Brain power, nature’s miracle, and neuroplasticity.

There was a fascinating article recently in the WSJ regarding neural implants, a new technology that could help people with a wide variety of neurological problems including seizures, paralysis, strokes, hearing and vision loss. Neural implants can also help relieve chronic pain as well as phantom pain that many amputees experience. These implants can also help amputees learn how to “feel” their prosthetic limbs and move them more efficiently.

This is fantastic news and a huge advancement in the field of neuroscience. The article explains the implants are “attuned to the activity between neurons” and can “listen to your brain activity and then talk directly to your brain”. Again, this is great news, especially for those individuals who are afflicted with conditions that leave them with serious impairments. It’s a miracle.

However, this technology is patterned after another miracle; the physiological miracle of neuroplasticity. Our own nervous system already has the capability to increase neural activity and strengthen neural pathways to improve our level of function on a physical, emotional, cognitive and sensory level.  Neuroplasticity was once believed to be available only in the very young, and lost to us after about the age of fourteen. But more recently, neuroscientists have discovered that neuroplasticity, or the inherent malleability of our nervous system (and our brain power) is present during the entire course of our lifetime.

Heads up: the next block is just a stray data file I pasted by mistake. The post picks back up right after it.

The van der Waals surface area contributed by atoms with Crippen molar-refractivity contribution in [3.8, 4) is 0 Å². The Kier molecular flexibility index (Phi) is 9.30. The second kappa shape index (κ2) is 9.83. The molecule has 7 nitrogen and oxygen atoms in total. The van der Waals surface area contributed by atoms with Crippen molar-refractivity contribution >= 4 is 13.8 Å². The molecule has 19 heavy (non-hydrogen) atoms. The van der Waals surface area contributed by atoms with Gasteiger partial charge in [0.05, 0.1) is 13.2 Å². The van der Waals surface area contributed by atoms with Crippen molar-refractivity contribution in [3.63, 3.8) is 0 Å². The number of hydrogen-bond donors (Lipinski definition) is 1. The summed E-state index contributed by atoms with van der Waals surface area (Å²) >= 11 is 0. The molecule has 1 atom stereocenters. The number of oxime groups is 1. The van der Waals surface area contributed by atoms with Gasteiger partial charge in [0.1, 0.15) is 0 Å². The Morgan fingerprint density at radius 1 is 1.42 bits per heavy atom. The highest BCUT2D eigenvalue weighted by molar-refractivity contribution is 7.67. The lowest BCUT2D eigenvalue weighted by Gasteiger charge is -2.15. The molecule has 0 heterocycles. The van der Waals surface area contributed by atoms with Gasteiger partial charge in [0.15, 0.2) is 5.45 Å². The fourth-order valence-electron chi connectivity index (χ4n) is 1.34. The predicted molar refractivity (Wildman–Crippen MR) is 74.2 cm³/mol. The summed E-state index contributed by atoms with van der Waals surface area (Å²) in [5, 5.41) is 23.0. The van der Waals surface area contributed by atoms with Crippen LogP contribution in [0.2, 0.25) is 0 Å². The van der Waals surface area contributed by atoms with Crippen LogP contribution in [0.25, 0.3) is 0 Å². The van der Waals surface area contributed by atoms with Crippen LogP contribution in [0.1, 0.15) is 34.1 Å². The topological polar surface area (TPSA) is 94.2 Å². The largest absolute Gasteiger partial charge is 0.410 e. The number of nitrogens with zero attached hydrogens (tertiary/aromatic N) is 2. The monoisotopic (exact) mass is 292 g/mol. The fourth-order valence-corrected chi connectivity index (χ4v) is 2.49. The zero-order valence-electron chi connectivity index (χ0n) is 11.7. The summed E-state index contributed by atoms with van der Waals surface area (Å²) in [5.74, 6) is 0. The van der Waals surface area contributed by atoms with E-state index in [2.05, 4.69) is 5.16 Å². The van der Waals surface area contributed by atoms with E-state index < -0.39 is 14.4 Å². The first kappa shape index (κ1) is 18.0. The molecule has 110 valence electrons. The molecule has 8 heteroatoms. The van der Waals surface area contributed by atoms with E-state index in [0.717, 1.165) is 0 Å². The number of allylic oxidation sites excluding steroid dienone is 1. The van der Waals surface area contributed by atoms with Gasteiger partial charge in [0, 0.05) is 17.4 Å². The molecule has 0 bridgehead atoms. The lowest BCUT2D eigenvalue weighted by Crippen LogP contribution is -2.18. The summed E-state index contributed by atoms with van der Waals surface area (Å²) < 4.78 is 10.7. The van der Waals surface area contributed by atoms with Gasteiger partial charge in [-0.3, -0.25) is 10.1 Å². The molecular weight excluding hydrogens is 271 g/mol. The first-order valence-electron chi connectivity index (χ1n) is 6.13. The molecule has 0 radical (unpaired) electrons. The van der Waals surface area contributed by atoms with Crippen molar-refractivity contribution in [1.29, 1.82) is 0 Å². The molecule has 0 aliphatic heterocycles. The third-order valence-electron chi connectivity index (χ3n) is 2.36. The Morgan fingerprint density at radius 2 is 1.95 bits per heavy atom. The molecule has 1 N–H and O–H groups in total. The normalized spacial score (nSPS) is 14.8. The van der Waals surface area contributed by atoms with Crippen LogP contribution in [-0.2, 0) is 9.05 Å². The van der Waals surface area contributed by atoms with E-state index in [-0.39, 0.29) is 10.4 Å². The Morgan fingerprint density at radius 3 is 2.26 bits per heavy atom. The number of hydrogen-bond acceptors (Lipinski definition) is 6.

What is the practical application, and what does this mean to you?  By making very small and simple changes, we excite different neurons, increase neural activity, and activate new neural pathways. Simply by changing your route to work, shopping at a different grocery store, or using your non-dominant hand to comb your hair will increase your brain power. Notice how a change in routine captures your attention and has a rejuvenating quality to your energy and your interest in your surroundings. To further increase your brain power, learn a new skill, study a foreign language, take a dance class or join a book club.

I believe that the most destructive thing we can do for the health of our brain is to become complacent. The most beneficial thing we can do is exercise our brain, keep it active and keep learning new things. Our brain, just like our body, craves to be challenged. If we don’t use it, we lose it. And wouldn’t it be a tragic shame to let all that power go to waste?